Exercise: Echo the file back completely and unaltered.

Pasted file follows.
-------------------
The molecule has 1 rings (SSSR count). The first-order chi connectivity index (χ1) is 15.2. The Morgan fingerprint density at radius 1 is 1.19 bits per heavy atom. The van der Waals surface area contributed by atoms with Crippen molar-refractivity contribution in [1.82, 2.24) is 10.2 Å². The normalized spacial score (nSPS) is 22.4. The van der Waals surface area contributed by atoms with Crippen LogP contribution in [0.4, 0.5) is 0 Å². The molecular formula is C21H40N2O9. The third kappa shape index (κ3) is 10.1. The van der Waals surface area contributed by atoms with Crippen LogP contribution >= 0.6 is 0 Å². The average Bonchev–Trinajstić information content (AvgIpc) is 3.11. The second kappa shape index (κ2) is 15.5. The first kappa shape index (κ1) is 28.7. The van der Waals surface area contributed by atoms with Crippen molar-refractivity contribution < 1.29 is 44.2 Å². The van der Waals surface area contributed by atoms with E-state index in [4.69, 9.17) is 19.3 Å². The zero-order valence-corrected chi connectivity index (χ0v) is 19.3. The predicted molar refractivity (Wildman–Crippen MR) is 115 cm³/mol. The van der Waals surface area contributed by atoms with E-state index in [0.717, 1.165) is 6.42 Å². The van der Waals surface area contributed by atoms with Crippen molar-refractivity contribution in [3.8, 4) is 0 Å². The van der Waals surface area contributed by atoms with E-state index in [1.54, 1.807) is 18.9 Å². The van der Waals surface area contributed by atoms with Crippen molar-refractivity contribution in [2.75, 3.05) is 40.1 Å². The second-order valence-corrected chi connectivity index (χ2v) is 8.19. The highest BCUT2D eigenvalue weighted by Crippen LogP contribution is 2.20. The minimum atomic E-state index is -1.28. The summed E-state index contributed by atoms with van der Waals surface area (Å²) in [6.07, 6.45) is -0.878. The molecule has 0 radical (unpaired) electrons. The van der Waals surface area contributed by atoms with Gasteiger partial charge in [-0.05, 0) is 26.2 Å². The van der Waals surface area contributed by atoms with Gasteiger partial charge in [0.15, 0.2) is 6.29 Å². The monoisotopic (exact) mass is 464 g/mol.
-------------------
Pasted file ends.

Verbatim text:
The molecule has 1 rings (SSSR count). The first-order chi connectivity index (χ1) is 15.2. The Morgan fingerprint density at radius 1 is 1.19 bits per heavy atom. The van der Waals surface area contributed by atoms with Crippen molar-refractivity contribution in [1.82, 2.24) is 10.2 Å². The normalized spacial score (nSPS) is 22.4. The van der Waals surface area contributed by atoms with Crippen LogP contribution in [0.4, 0.5) is 0 Å². The molecular formula is C21H40N2O9. The third kappa shape index (κ3) is 10.1. The van der Waals surface area contributed by atoms with Crippen LogP contribution >= 0.6 is 0 Å². The average Bonchev–Trinajstić information content (AvgIpc) is 3.11. The second kappa shape index (κ2) is 15.5. The first kappa shape index (κ1) is 28.7. The van der Waals surface area contributed by atoms with Crippen molar-refractivity contribution < 1.29 is 44.2 Å². The van der Waals surface area contributed by atoms with E-state index in [4.69, 9.17) is 19.3 Å². The zero-order valence-corrected chi connectivity index (χ0v) is 19.3. The predicted molar refractivity (Wildman–Crippen MR) is 115 cm³/mol. The van der Waals surface area contributed by atoms with E-state index in [0.717, 1.165) is 6.42 Å². The van der Waals surface area contributed by atoms with Crippen molar-refractivity contribution in [3.8, 4) is 0 Å². The van der Waals surface area contributed by atoms with E-state index in [1.54, 1.807) is 18.9 Å². The van der Waals surface area contributed by atoms with Crippen molar-refractivity contribution in [2.75, 3.05) is 40.1 Å². The second-order valence-corrected chi connectivity index (χ2v) is 8.19. The highest BCUT2D eigenvalue weighted by Crippen LogP contribution is 2.20. The minimum atomic E-state index is -1.28. The summed E-state index contributed by atoms with van der Waals surface area (Å²) in [6.07, 6.45) is -0.878. The molecule has 0 radical (unpaired) electrons. The van der Waals surface area contributed by atoms with Gasteiger partial charge in [-0.05, 0) is 26.2 Å². The van der Waals surface area contributed by atoms with Gasteiger partial charge in [0.15, 0.2) is 6.29 Å². The monoisotopic (exact) mass is 464 g/mol.